|Office of the Chancellor / Public Affairs||
Monday, July 19, 2004
Modesto Bee 7-17-04
Students say confessions were coerced
Students who falsified survey data related to the Scott Peterson double-murder trial were "coerced" into signing documents admitting they cheated, attorneys for some of the students said.
Those documents, officials say, will stay in the students' files for five years and could be released to graduate schools and prospective employers.
The attorneys argue that the university had no authority to discipline the students because the assignment given by Professor Stephen Schoenthaler was not sanctioned by the university.
"The university is premature and doesn't have jurisdiction, frankly, to discipline these kids," said Bay Area attorney Diana Weiss, who represents four students. "(Schoenthaler) was exploiting the students' labor. He did not follow required procedures and the department told him to stop and he totally ignored that."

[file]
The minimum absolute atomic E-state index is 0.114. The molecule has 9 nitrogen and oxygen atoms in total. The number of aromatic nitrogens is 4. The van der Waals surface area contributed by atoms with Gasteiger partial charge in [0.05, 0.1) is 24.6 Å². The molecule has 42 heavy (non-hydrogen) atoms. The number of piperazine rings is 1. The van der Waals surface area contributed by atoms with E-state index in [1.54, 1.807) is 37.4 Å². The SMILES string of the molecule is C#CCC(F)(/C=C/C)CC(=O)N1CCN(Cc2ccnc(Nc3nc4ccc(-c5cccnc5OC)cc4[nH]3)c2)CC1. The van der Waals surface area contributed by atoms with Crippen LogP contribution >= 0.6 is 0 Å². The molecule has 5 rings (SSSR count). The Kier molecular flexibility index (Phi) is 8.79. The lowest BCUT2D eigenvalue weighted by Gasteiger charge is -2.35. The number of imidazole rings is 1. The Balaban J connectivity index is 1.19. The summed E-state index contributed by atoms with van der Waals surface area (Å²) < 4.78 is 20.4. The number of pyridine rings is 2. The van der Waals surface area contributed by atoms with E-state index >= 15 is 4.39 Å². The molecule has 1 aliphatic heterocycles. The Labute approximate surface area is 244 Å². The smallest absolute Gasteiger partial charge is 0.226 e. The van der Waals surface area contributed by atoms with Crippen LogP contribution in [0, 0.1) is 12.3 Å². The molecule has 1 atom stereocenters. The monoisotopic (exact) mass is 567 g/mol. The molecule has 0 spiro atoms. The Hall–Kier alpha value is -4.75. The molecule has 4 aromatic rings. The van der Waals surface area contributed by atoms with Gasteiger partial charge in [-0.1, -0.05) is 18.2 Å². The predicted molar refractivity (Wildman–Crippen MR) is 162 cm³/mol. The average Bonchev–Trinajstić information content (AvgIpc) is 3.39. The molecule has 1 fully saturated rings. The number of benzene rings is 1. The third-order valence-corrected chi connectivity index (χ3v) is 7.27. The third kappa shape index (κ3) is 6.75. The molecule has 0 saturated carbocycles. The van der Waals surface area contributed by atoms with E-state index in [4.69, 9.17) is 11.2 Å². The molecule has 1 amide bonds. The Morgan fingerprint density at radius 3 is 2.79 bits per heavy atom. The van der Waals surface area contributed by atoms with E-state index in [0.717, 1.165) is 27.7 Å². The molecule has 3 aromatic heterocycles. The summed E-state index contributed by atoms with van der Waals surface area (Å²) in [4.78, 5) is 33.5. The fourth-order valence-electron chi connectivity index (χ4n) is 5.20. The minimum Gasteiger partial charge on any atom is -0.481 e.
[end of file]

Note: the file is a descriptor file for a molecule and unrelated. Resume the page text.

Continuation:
Reached Friday, Schoenthaler declined to comment. He is not on contract this summer, similar to most of the faculty at Stanislaus. Last spring, he was on a full-time administrative assignment and he's on the roster to teach this fall.
University President Marvalene Hughes said Stanislaus State is conducting the investigation of the students in accordance with long-standing California State University and campus policy.
"That policy operates under the assumption that it is our responsibility to be very deliberative about the process, to hold students responsible and accountable, and to assure that experiences like these are learning experiences," she said.